Did you know that only one in five Caucasian adults have blue eyes in the U.S.? However, most people are born blue-eyed. The irises will change colors from blue to brown or hazel during a child’s infancy.
Do you know why? This occurs because there is a certain amount of melanin when a child is born, but the changing melanin levels after birth is what affects the color transition. Melanin is a pigment, the more you have in your eyes, skin and hair, the darker they will be, causing them to reflect more sunlight.
Medium amount of melanin=eyes turn green or hazel
Large amount of melanin=eyes turn brown
June is Cataract Awareness Month, so make the most of it while learning about how to keep your eyes safe and healthy. A cataract is when the natural lens gets clouded, which is a light-sensitive tissue that helps the eye focus, the result of the clouding could mean distorted or blurred vision. If a cataract is left untreated and is disregarded not only can it impair your vision but it may even cause blindness.
There are many things that can affect ones chances of developing cataracts, such as; family history, radiation, high blood pressure and obesity. Cataracts affect 1/6 of Americans past the age of 40. Once around 75 years old, roughly 70% of people will have cataracts.
Coming to get your vision checked is more than just a monthly or yearly check up, it is about seeing clearly and improving your life with clear vision. Imagine going to see a movie or driving on the road, you might be having a hard time seeing the screen or even a red light. At the end of the day, scheduling an appointment with a licensed ophthalmologist is best way to go. This will help you stay healthy and independent.
For Immediate Release: May 30, 2014
Rand Eye Institute offers Hurricane Eye Safety Tips in an Effort to Reduce and Prevent Pre- and Post- Storm Eye Injuries
Deerfield Beach, Fla. — In response to the rising number of hurricane related injuries over the past hurricane seasons, the Rand Eye Institute, a comprehensive eye care and surgical facility in Deerfield Beach, is assisting South Florida residents anticipate and prepare for an increasing number of storm related eye injuries. Rand Eye Institute’s “Hurricane Eye Safety Tips” can be found at: randeye.com
While a number of injuries are directly caused by the storm’s landfall and deteriorating weather conditions, the majority of reported incidents are caused indirectly, occurring as a result of pre- and post-storm preparation and recovery efforts. Of these, 90 percent are avoidable. By taking steps laid out by Rand Eye Institute, before, during and after a storm, many of these potential hazards can be reduced and potentially prevented.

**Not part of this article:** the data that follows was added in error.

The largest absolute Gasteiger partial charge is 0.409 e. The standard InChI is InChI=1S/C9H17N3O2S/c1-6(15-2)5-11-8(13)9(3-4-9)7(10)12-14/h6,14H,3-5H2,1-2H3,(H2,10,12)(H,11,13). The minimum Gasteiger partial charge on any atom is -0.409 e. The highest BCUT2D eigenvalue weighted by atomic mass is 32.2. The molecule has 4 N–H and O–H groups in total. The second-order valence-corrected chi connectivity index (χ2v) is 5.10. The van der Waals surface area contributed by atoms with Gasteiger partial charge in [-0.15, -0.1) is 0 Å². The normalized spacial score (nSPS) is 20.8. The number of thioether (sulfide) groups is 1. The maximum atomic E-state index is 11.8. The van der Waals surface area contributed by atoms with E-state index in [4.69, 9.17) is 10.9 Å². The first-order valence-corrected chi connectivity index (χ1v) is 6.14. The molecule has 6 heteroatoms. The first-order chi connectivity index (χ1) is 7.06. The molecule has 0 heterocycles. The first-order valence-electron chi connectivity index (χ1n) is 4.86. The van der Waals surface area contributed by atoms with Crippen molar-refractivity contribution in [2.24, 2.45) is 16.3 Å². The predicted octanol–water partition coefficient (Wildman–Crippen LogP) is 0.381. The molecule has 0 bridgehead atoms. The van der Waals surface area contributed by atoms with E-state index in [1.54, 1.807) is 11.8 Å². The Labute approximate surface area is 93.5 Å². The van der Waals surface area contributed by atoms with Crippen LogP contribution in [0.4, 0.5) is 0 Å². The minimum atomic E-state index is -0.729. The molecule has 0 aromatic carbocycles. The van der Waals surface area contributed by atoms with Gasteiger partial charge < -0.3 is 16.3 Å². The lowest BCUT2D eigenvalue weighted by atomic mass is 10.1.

“Eye injuries have increased in past storms. Anticipating and preparing for risks that can potentially lead to an eye injury should be part of any emergency disaster plan,” says William J. Rand, MD chief surgeon and medical director of the Rand Eye Institute.
Because flying fragments of metal, wood, concrete and other building materials, along with windblown dust and debris account for the highest number of eye injuries, one of the simplest ways to prevent eye injuries is to wear protective eye goggles or safety glasses, which should be included with other hurricane supplies. Wearing protective eyewear, even when putting up shutters, removing debris or working with both hand and power tools, can reduce the risk of injuring the eye.
The Rand Eye Institute also recommends:
- Avoid rubbing or touching irritated areas of the eye – especially if you suspect the presence of debris particles or chemical solutions. Wash and rinse with clean, preferably bottled water.
- Having essential medications, including preservative-free eye drops on hand
- Sterilizing contact lenses more frequently – especially when dealing with unsanitary conditions
- Current prescription eye glasses and copy of original prescription
- Preparing a list of all physician emergency contact numbers, including your ophthalmologist and/or optometrist
- Seeking immediate medical attention if you experience a serious eye injury or problem.
Call 954-782-1700 or toll-free 1-800-782-1711
With a compliment of Board Certified Ophthalmologists, who are on call to address your most immediate concerns, the Rand Eye Institute, an emergency generator-powered facility, provides 24-hour emergency care, with an on-site, fully licensed and Joint Commission accredited ambulatory and surgical center, capable of treating a full-range of eye injuries.